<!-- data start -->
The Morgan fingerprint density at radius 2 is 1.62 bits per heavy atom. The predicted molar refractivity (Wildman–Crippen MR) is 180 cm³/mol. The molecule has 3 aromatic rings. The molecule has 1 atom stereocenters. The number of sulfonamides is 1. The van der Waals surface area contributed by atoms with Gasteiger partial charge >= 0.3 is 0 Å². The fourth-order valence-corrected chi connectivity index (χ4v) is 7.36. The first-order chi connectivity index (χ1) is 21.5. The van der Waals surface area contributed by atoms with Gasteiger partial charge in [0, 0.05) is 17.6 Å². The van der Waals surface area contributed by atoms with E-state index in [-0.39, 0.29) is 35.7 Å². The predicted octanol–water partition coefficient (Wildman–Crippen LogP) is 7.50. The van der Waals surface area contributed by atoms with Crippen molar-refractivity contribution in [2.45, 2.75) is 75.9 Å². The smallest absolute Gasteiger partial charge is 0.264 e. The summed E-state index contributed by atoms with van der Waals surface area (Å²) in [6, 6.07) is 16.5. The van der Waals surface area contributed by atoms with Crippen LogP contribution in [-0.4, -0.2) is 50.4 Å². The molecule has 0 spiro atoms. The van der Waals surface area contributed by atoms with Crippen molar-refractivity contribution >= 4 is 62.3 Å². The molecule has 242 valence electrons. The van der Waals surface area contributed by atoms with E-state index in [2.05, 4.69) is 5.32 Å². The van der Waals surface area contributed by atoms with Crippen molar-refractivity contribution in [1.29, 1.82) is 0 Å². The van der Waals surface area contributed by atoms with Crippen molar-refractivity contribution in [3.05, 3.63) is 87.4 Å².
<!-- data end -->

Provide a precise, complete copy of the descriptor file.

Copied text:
The Morgan fingerprint density at radius 2 is 1.62 bits per heavy atom. The predicted molar refractivity (Wildman–Crippen MR) is 180 cm³/mol. The molecule has 3 aromatic rings. The molecule has 1 atom stereocenters. The number of sulfonamides is 1. The van der Waals surface area contributed by atoms with Gasteiger partial charge >= 0.3 is 0 Å². The fourth-order valence-corrected chi connectivity index (χ4v) is 7.36. The first-order chi connectivity index (χ1) is 21.5. The van der Waals surface area contributed by atoms with Gasteiger partial charge in [0, 0.05) is 17.6 Å². The van der Waals surface area contributed by atoms with E-state index in [-0.39, 0.29) is 35.7 Å². The predicted octanol–water partition coefficient (Wildman–Crippen LogP) is 7.50. The van der Waals surface area contributed by atoms with Crippen molar-refractivity contribution in [2.45, 2.75) is 75.9 Å². The smallest absolute Gasteiger partial charge is 0.264 e. The summed E-state index contributed by atoms with van der Waals surface area (Å²) in [6, 6.07) is 16.5. The van der Waals surface area contributed by atoms with Crippen LogP contribution in [-0.4, -0.2) is 50.4 Å². The molecule has 0 spiro atoms. The van der Waals surface area contributed by atoms with Crippen molar-refractivity contribution >= 4 is 62.3 Å². The molecule has 242 valence electrons. The van der Waals surface area contributed by atoms with E-state index in [2.05, 4.69) is 5.32 Å². The van der Waals surface area contributed by atoms with Crippen molar-refractivity contribution in [1.29, 1.82) is 0 Å². The van der Waals surface area contributed by atoms with Crippen molar-refractivity contribution in [3.05, 3.63) is 87.4 Å².